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Treasury chief Geithner on hot seat over AIG

Paulson, Bernanke also reportedly will be asked to testify


WASHINGTON—Intensifying political pressure concerning counterparty payments that American International Group Inc. made after its federal bailout has put U.S. Treasury Secretary Timothy Geithner on the defensive.

A hearing by the House Committee on Oversight and Government Reform set for Wednesday will focus on Mr. Geithner's role in AIG's September 2008 bailout, when he was head of the Federal Reserve Bank of New York, and seeks to explain “how and why taxpayer dollars were used for a backdoor bailout,” Rep. Edolphus Towns, D-N.Y., chairman of the panel, said in a statement last week.

Separately, controversial bonuses paid to AIG executives are back on the agenda of the House Financial Services Committee, Rep. Barney Frank, D-Mass., last week said of the panel he chairs.

Mr. Geithner has come under fire since early January reports that the New York Fed advised the New York-based insurer to limit its public financial disclosures. E-mails obtained by the government and disclosed by Rep. Darrell Issa, R-Calif., showed that the FRBNY instructed AIG to withhold information in a December 2008 regulatory filing about more than $62 billion it paid to counterparties.

The counterparty payments of 100 cents on the dollar were to Goldman Sachs Group Inc., Societe Generale S.A., Bank of America Corp. and others to liquidate credit default swaps an AIG unit had sold them, officials said.

Questions remain “why these companies received full compensation, when the best they could have hoped for in a bankruptcy proceeding was perhaps 30 or 40 cents on the dollar,” Rep. Towns said.

Mr. Geithner will be asked to testify about his role in AIG matters, including any advice to AIG about counterparty payments, Rep. Towns said. Last week, Rep. Towns subpoenaed FRBNY documents related to the matters, including e-mails and phone logs.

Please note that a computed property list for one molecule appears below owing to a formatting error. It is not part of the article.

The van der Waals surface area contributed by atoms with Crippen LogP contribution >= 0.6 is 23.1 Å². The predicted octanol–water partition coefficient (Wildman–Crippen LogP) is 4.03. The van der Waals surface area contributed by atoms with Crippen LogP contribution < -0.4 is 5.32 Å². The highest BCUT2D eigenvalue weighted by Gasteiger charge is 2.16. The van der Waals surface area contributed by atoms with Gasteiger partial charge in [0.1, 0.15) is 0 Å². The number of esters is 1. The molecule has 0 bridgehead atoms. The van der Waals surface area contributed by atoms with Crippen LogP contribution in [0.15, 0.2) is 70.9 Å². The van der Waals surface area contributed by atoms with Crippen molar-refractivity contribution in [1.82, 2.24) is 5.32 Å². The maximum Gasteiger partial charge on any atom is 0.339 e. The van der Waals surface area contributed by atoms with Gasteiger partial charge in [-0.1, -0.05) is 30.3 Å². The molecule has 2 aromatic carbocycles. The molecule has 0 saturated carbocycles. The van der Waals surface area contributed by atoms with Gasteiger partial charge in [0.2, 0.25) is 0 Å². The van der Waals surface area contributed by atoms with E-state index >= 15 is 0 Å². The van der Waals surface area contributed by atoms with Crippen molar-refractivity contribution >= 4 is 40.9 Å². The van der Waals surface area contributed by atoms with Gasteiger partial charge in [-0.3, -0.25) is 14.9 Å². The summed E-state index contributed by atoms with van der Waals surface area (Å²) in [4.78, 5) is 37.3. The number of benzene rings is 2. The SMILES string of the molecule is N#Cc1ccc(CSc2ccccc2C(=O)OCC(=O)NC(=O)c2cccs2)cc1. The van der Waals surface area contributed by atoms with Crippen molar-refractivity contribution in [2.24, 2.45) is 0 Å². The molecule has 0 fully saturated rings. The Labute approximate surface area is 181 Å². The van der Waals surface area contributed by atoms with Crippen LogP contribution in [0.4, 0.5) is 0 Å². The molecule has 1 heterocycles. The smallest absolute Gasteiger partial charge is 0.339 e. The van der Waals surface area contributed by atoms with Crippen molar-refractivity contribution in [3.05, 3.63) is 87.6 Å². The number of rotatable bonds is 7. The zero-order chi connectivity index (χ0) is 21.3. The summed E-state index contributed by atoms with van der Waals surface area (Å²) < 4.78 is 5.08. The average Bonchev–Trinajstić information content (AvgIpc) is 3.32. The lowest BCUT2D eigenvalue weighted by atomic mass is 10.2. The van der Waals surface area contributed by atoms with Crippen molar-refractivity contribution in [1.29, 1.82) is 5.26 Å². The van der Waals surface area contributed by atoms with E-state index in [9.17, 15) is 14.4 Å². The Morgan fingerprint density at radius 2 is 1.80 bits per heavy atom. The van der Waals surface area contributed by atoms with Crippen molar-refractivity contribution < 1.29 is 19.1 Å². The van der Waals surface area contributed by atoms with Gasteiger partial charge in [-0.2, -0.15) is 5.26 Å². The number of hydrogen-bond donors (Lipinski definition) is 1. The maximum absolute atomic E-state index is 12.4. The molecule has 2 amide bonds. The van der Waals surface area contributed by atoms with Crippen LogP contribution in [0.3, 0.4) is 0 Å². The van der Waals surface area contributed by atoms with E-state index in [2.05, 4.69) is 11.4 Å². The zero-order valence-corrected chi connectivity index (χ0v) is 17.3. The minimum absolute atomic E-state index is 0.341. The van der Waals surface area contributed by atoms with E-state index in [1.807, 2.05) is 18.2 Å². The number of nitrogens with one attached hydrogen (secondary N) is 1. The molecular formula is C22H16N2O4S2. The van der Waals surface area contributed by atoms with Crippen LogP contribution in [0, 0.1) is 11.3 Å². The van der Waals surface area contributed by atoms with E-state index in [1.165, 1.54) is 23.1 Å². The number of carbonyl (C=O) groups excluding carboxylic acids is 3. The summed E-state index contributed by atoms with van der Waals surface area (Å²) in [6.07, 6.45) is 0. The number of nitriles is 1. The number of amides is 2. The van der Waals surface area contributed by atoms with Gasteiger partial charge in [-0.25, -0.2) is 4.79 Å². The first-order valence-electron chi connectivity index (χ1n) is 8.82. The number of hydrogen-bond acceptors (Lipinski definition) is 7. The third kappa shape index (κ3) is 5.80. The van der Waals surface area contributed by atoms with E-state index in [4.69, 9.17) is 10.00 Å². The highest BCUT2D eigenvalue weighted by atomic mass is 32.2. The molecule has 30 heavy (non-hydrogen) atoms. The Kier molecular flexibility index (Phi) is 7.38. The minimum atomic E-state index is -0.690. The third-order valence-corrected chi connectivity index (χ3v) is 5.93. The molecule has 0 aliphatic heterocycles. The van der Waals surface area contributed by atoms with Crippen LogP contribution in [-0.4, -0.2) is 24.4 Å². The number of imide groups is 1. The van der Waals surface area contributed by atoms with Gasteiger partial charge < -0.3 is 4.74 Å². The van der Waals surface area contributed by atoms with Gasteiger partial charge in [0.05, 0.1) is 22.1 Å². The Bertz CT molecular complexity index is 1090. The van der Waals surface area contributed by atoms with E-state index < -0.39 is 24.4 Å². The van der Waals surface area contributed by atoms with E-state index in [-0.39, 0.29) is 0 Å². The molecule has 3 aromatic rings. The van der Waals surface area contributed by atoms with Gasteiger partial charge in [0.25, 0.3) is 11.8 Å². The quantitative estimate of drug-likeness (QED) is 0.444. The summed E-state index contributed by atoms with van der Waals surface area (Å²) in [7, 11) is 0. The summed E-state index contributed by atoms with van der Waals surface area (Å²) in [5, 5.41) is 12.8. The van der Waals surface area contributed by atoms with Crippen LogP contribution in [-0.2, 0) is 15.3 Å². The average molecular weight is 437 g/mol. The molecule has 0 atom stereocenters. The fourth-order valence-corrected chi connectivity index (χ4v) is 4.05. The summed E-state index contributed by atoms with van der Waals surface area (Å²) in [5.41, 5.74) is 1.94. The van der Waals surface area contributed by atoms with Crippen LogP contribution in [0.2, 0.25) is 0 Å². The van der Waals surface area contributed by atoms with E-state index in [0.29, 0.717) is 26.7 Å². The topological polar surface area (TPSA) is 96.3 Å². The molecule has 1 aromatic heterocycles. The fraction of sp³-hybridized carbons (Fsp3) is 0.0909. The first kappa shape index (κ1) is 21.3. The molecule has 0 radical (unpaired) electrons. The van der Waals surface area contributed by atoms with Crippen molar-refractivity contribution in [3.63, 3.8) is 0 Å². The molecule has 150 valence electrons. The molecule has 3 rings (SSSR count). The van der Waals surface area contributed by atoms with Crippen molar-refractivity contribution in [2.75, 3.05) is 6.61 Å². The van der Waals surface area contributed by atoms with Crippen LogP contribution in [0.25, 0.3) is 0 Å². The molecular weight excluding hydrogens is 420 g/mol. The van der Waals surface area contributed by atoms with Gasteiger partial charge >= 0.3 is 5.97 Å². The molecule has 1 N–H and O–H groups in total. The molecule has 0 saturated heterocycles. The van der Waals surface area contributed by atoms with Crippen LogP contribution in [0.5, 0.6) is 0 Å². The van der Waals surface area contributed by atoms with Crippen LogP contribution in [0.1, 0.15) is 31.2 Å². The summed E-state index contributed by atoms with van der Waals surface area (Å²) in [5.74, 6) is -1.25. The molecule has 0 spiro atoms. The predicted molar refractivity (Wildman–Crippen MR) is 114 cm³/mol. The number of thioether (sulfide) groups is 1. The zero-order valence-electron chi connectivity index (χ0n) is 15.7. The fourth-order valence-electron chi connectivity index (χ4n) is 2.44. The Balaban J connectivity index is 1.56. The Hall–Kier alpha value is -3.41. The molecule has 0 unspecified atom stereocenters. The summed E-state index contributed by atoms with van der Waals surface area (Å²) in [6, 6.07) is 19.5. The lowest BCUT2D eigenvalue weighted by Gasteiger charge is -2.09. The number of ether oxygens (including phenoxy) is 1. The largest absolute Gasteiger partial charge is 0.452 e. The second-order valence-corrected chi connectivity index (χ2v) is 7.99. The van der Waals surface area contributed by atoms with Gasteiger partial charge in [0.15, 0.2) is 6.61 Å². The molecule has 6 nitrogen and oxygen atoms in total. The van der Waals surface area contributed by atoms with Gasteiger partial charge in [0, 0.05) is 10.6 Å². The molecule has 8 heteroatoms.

In a CNBC interview last week, Mr. Geithner defended the decision to pay the counterparty banks in full, saying the FRBNY was legally obligated to do so.

The Obama administration and the FRBNY have said Mr. Geithner was not aware of e-mails that FRBNY lawyers sent advising the insurer to limit public disclosures about the payments.

Aside from Mr. Geithner, the hearing will include Thomas Baxter, general counsel for the FRBNY; Elias Habayeb, former chief financial officer of AIG Financial Services Group; and Neil Barofsky, special inspector general for the Troubled Asset Relief Program, Rep. Towns said.

Meanwhile, in response to calls to widen the probe, Rep. Towns late last week invited former Treasury Secretary Henry Paulson and former FRBNY Chairman Stephen Friedman, now a member of Goldman Sachs' board, to testify.

“We're learning that the bailout of AIG was far more complex than we initially understood, and the hearing confirms that,” said Robert P. Hartwig, president of the New York-based Insurance Information Institute. “But this time, it is Mr. Geithner in the hot seat, as opposed to AIG.”

Several observers said the hearing is largely about the past and should not have any direct bearing on AIG's operations or the status of its federal rescue package.

However, “It does raise a lot of important issues about transparency,” said Bill Bergman, an analyst with Morningstar Inc. in Chicago. “But I think the bigger question for AIG is, "Who is calling the shots?'”

Meanwhile, Rep. Frank said he would reopen the AIG bonus issue.

“The roles of Treasury Secretary Tim Geithner, his predecessor Henry Paulson and Federal Reserve Board Chairman Ben Bernanke in approving controversial bonuses to AIG executives are back on the agenda,” Mr. Frank said in a statement.

The $165 million retention bonuses paid to employees of AIG Financial Products Corp. sparked a public outcry last March, with President Barack Obama instructing Mr. Geithner to explore legal avenues to get the bonus money returned. Former AIG CEO Edward M. Liddy called on some employees to voluntarily return the bonuses.

About $19 million was returned, Mr. Barofsky said in a recent report.

AIG declined to comment.